The end of the Cold War was marked by the arrival of the YF-22A and the YF-23A. The two prototype fighters were the first airplanes to blend stealth with agility and high-speed, supersonic cruise capability. The YF-22A was selected to become the Air Force’s new advanced tactical fighter after a brief demonstration and validation risk reduction flight test program. Now named the Raptor, the F-22A continues to undergo test and evaluation at Edwards.
A new group of research projects came to Edwards in the 1990s. Global Hawk, an unmanned aerial vehicle that has been used extensively in Afghanistan and Iraq, made its first flight at Edwards in February 1998. The X-24, X-33, X-34, X-36 and X-38, a series of new lifting bodies, technology demonstrators and half-scale models were tested here by NASA during the decade.
The new millennium brought new projects with worldwide impact. The X-35A and X-32A, competing models for the Joint Strike Fighter program, made their first flights in September and October 2000. The X-35A won the competition in 2001 and will eventually be built in various versions for America’s flying armed services and for foreign air forces as well. Also new are the RQ-4 Global Hawk, YAL-1 Airborne Laser, the B-52 synthetic fuel program, the C-17 Globemaster III, and many prototype unmanned aerial vehicles (UAVs).
Edwards is among the few U.S. military bases to have gained jobs since the Cold War. Under the DoD’s Base Realignment and Closure process, several smaller bases have been decommissioned, and their facilities and responsibilities have been sent to Edwards, China Lake, and other large bases.
During 2012, the 95th Air Base Wing, the former base support unit at Edwards was inactivated and consolidated into the 412th Test Wing as part of the Air Force Flight Test Center transitioning into the Air Force Test Center. The five-Center consolidation not only better integrates the workforce, but saves taxpayers approximately $109 million annually.
- Muroc Lake Bombing and Gunnery Range, September 1933
- Army Air Base, Muroc Lake, 23 July 1942
- Army Air Base, Muroc, 2 September 1942
- Muroc Army Airfield, 8 November 1943
- Muroc Air Force Base, 12 February 1948 – 5 December 1949
Major commands to which assigned
- IX Corps Area, United States Army, September 1933 – 16 January 1941
- Chief of the Air Corps, September 1933 – 1 March 1935
- GHQAF, 1 March 1935 – 16 January 1941
- Southwest Air District, 16 January 1941 – 11 March 1941
- Fourth Air Force, 31 March 1941 – 17 July 1944
- AAF Materiel and Services Command, 17 July 1944 – 31 August 1944
- AAF Technical Service Command, 31 August 1944 – 6 June 1945
- Continental Air Forces, 6 June 1945 – 16 October 1945
- Air Technical Service Command, 16 October 1945 – 9 March 1946
- Air Materiel Command, 9 March 1946 – 2 April 1951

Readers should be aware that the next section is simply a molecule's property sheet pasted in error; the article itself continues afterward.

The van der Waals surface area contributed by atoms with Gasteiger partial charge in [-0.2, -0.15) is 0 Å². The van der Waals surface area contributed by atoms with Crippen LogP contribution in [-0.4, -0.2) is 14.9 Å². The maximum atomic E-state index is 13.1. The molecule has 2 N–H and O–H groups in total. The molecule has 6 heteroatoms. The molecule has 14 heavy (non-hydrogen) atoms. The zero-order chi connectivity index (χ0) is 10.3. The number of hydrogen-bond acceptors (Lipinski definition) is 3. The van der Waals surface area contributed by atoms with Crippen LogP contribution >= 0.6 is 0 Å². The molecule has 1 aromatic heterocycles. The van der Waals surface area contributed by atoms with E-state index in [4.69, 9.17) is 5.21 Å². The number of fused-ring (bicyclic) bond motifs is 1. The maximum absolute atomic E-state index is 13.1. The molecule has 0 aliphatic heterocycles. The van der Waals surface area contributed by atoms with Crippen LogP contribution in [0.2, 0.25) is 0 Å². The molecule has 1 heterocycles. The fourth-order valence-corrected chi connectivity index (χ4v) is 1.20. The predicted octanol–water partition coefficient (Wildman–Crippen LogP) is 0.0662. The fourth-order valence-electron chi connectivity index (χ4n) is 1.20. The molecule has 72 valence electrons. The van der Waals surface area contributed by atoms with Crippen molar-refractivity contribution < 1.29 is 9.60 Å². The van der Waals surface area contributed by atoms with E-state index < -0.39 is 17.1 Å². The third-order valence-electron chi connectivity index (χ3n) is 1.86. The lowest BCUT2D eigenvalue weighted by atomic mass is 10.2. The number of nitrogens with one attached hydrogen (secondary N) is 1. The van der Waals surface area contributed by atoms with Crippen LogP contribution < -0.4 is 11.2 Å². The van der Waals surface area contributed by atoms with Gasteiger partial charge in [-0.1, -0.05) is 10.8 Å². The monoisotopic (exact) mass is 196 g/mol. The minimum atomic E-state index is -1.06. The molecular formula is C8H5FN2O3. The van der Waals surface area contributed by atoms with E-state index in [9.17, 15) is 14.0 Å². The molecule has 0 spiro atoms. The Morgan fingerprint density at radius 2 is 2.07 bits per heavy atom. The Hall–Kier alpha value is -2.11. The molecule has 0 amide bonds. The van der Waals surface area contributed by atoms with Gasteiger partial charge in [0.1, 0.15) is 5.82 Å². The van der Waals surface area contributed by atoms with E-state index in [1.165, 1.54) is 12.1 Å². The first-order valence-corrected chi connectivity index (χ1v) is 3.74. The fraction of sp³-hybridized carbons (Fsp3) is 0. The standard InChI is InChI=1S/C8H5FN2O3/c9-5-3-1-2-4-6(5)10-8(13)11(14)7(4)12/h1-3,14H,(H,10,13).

- Air Research and Development Command, 2 April 1951 – 1 April 1961
- Air Force Systems Command, 1 April 1961 – 1 July 1992
- Air Force Materiel Command, 1 July 1992–present
Major units assigned
Royal Air Force
Royal Netherlands Air Force
- 323 Squadron RNLAF, November 2014 – Present
This section possibly contains original research. (October 2013) (Learn how and when to remove this template message)
The largest features of the 470 square miles (1,200 km2) that make up Edwards AFB are the Rogers Lake and Rosamond Lake dry lakes. These have served as emergency and scheduled landing sites for many aerospace projects including the Bell X-1, Lockheed U-2, Lockheed SR-71 Blackbird, and the Space Shuttle. The lakebeds have black lines painted on them to mark seven official “runways”. Also painted on the dry lake beds near Dryden is the world’s largest compass rose: 2,000-foot (610 m) radius, 4,000 feet (0.76 mi; 1.22 km) in diameter. The Edwards AFB compass rose’s magnetic declination to true north is measured by Google Earth’s distance/direction measurement tool as inclined to magnetic north with a 15.3 degrees east variance of true north, as opposed to the current variance of 12.4 degrees east (2014.) This is consistent with a calculated magnetic variance at this location in the early 1960s. The larger lake bed, Rogers, encompasses 44 square miles (110 km2) of desert. Because of Rogers’ history in the space program, it was declared a National Historic Landmark.
The Rosamond dry lake bed encompasses 21 square miles (54 km2) and is also used for emergency landings and other flight research roles. Both lake beds are some of the lowest points in the Antelope Valley and they can collect large amounts of precipitation. Desert winds whip this seasonal water around on the lake beds and the process polishes them, yielding a new, extremely flat surface; the Rosamond lake bed was measured to have an altitude deviation of 18 inches (460 mm) over a 30,000-foot (9,100 m) length; that’s about 1 millimetre (0.039 in) altitude deviation over every 20 metres (66 ft) of length.
The census-designated place encompasses an area of 44.38 square kilometres (17.1 sq mi) of which 0.173 hectares (0.43 acres) is water.
There are several protected and threatened species living in Edwards, the most notable being the desert tortoise (Gopherus agassizii). It is illegal to touch, harass or otherwise harm a desert tortoise. Another notable species is Yucca brevifolia: the taller members of this species are called Joshua trees.